This one is my favorite:
Undisclosed (#0021312) Manufacturer about 1 month ago Reply
(Answering for the benefit of the sales consultant finding himself/herself being heckled)
Sooner or later in your sales career you will meet Seymour. I call him that because no matter how much you give him, he always wants to "see more."
He's easy to recognize. He's usually male, and sits in the back of the room. He generally tends to lean back with his arms crossed, figuratively "blocking" you and your message. He's generally older, middle management, and thinks he is the smartest person in the room. And he's probably right. Not always, but he usually has little or no purchasing power. His only power is making you look stupid and he's really, really good at it. His questions, while technically correct, are often not pertinent to the discussion. He's trying to look smart to the audience or perhaps just being cruel to you for sport.
The best way to prepare for Seymour is what you should be doing anyway, which is to BE PREPARED. Know your stuff left and right, inside and out. Study, study, study your products, company, competitors, and industry. Get formal sales training. Don't "wing it" with your charm -- charm won't work with Seymour. And his BS detector is the best there is. You have to know your stuff.
(A side note: Any sales person who thinks they are good at "winging" a presentation only thinks so because they've never been GREAT by being prepared instead)
Assuming you are prepared, here are four ways to deal with Seymour:
- Answer his every question and concern. As his name suggests, this will be an endless effort. No matter how much you give him, Seymour will always want to SEE MORE. So don't try to answer all his questions -- there isn't enough time in the entire day. And you will never get anywhere by "getting back" to him later. He's usually not the decision maker anyway. There is no benefit to him recommending your product, and he's worried about taking blame if he does and then your stuff doesn't work, slick.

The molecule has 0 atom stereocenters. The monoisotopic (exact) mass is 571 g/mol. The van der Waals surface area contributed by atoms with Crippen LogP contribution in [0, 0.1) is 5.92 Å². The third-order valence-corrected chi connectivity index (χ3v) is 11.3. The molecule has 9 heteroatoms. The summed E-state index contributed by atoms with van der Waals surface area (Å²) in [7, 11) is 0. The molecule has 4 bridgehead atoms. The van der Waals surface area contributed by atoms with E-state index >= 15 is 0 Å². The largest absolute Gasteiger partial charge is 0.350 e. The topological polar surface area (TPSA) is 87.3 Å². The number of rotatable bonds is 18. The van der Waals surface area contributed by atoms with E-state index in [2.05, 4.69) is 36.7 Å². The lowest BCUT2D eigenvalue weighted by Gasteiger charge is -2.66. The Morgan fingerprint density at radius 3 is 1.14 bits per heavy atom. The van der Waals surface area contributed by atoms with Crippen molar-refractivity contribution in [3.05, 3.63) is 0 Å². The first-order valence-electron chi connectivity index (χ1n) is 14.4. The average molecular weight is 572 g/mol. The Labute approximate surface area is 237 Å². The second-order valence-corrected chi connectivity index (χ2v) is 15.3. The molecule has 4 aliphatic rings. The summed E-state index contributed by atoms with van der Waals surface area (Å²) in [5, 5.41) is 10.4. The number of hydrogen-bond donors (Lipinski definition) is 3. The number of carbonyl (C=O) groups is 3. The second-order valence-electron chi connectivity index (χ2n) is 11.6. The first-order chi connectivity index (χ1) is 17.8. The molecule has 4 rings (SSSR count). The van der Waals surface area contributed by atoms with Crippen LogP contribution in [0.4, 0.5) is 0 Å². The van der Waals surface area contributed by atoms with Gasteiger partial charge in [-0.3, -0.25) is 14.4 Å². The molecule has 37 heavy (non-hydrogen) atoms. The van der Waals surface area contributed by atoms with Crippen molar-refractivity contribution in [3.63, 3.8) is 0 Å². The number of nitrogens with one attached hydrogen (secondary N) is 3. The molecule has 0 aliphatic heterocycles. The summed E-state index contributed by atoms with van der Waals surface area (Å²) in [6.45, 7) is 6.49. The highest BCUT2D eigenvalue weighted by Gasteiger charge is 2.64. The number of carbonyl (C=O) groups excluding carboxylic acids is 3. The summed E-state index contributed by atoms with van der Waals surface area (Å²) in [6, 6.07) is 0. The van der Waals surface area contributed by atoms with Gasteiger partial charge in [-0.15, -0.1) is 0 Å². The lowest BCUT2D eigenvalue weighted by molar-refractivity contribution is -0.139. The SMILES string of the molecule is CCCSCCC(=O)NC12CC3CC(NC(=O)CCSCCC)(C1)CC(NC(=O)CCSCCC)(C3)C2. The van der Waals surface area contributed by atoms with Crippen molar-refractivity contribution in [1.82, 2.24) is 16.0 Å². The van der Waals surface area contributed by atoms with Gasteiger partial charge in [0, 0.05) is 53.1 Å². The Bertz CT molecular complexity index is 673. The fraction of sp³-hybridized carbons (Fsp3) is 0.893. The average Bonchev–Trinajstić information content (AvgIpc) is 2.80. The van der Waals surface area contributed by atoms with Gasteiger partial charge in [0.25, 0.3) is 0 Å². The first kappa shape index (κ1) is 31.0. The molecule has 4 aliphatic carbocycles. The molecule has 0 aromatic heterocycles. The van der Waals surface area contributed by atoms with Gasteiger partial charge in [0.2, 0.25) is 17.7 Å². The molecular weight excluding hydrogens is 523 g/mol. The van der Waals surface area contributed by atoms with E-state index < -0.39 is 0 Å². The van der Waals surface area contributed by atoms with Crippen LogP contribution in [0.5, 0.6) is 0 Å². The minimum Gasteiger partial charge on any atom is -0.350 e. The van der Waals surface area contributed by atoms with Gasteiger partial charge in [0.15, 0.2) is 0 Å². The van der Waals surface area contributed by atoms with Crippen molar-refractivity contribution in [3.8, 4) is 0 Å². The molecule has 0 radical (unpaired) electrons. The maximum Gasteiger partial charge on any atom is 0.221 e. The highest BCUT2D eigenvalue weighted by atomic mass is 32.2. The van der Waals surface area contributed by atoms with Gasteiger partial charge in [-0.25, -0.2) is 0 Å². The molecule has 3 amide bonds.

- Beat him at his game by winning the arguments. This requires the knowledge base to counter Seymour's arguments. This likely won't work because 1) You aren't as smart as he is; and 2) You will only create an enemy who will work as hard as he can to defeat you after you leave. He can't say "yes" to your product but he sure as heck can get other people to say "no" after you leave.
- Embarrass him. After one of his more damaging questions/comments, announce that you feel like you are on a game show. Address him as Alex Trebek for the rest of the presentation. If the rest of the audience doesn't like him, they will laugh at his expense and shut him up, but you will have created a really smart enemy. Not cool. Worse, they could rally to his assistance as one of their own and turn on you en masse. Also not cool. Yet another way was mentioned earlier in this thread. After you leave, complain to his superiors about how "toxic" his presence was and earn a really smart enemy for the rest of your career.